Steve Martin Banjo Prize handed out
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Steve Martin Banjo Prize handed out

Wednesday, October 6, 2021 – The Steve Martin Banjo Prize went to banjo veteran Alan Munde and Don Vappie, a New Orleans-based musician.

The second annual edition of the prize recognizes "excellence across the spectrum of banjo styles," according to a press release. Munde plays 5-string, while Vappie is part of the 4-string jazz traditions. Each will receive an unrestricted check for $25,000.

"I am so proud to have my name on the new, expanded banjo prize, with its wider scope and broader considerations," said Martin. "The world of the banjo is expanding, and our goal is to bring it under one roof."

Martin will introduce viewers the winners on the Deering Banjo Company's livestream channel, Deering Live, to be followed by a video feature of each winner together with interviews and live performance, as well as remarks from Wynton Marsalis and Sam Bush at 6:30 p.m. eastern today. Deering Live will also be available to view on the Facebook pages of the following co-sponsors and friends of the prize: The FreshGrass Festival, Compass Records, No Depression, Folk Alley and The International Bluegrass Music Association.

Munde launched his professional career in the late 1960s playing with bluegrass legend Jimmy Martin. He went on to join the Flying Burrito Brothers, and later The Country Gazette, whose members included fiddler Byron Berline. A master of both traditional and melodic styles with a discography of over 20 recordings, Munde has influenced generations of bluegrass banjo players, including progressive stylists Béla Fleck, Alison Brown and Noam Pikelny.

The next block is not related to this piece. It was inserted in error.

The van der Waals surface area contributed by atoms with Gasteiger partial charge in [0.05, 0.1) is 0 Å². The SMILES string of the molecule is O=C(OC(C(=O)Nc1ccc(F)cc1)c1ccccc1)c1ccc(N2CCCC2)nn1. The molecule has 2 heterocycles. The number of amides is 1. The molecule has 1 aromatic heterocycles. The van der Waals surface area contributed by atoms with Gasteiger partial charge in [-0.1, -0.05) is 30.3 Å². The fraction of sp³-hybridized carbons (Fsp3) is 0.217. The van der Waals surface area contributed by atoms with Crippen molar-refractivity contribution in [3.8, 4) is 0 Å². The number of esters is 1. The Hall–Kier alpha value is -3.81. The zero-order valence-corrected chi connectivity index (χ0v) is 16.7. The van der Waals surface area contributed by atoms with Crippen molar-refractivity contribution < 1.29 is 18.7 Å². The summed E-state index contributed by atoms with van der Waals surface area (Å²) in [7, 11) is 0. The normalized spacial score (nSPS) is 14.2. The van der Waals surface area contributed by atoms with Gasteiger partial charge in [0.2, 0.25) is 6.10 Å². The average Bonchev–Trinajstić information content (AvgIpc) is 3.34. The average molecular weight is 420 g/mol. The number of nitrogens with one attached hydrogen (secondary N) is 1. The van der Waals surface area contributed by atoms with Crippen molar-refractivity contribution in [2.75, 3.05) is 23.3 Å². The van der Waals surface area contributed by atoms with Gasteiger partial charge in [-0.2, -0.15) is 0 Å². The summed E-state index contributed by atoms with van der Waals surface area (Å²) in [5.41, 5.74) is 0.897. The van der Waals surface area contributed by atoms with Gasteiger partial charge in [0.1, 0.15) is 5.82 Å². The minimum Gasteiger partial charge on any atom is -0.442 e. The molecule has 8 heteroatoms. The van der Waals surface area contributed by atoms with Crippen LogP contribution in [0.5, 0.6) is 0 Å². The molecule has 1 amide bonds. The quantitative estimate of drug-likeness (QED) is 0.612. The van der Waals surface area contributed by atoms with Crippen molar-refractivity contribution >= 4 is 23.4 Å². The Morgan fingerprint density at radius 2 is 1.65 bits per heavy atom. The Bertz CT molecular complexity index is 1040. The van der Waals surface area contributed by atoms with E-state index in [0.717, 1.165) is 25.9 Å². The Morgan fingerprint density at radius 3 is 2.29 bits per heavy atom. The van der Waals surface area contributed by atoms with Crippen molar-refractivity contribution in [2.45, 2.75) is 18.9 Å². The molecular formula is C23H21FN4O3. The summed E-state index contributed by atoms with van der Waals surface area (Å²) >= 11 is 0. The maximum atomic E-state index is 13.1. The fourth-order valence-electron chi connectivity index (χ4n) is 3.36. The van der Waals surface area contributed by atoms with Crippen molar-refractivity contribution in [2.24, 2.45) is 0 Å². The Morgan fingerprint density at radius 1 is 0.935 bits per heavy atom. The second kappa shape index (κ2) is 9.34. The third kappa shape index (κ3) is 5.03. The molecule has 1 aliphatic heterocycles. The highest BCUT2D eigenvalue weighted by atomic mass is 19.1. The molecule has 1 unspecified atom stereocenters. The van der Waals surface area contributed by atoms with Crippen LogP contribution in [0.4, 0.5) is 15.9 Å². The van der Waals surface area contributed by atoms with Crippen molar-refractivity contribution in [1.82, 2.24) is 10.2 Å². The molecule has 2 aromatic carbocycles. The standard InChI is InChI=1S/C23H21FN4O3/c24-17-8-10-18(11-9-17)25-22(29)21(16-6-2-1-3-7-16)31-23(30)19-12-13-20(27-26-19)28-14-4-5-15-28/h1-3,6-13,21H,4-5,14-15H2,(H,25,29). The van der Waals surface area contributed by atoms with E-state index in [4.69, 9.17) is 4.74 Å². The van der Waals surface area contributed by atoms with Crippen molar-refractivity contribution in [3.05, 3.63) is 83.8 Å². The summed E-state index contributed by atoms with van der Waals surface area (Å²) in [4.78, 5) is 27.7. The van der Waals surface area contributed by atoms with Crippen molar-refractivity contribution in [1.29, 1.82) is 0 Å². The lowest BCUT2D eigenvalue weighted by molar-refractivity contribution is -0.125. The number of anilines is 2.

Vappie, a Creole cultural expert, began playing at Preservation Hall in the late '80s and for over 25 years has appeared regularly with Wynton Marsalis and the Jazz at Lincoln Center Orchestra. He has presented educational programs for Carnegie Hall, NPR and the Smithsonian Institution, recorded eight albums, and composed music for film and television, including Treme and American Creole: New Orleans Reunion, a PBS documentary which he co-produced and in which he was also featured.

Originally conceived of and launched in 2010 by comedian and banjo ace Steve Martin, the Steve Martin Banjo Prize for Excellence in Banjo & Bluegrass put $500,000 into the banjo community over the course of a decade with an unrestricted $50,000 award given annually to a master bluegrass or old-time banjo player.

Winners included some of the instrument's brightest stars: Rhiannon Giddens, Noam Pikelny, Jens Kruger and Kristin Scott Benson.

At the end of 2019, having fulfilled its initial mission of giving 10 awards, Martin and the board determined that the Banjo Prize needed a new vision and infrastructure to move forward. Sponsored by The FreshGrass Foundation, The Steve Martin Charitable Foundation and The Compass Records Group, the new Steve Martin Banjo Prize recognizes outstanding achievement across all styles of 5- and 4-string banjo with an unrestricted cash award. Current board members include Steve Martin, Alison Brown, Béla Fleck, Noam Pikelny, Anne Stringfield, Tony Trischka, Pete Wernick, Johnny Baier, Kristin Scott Benson, Roger Brown, Jaime Deering, Dom Flemons, Paul Schiminger, Chris Wadsworth and Garry West.

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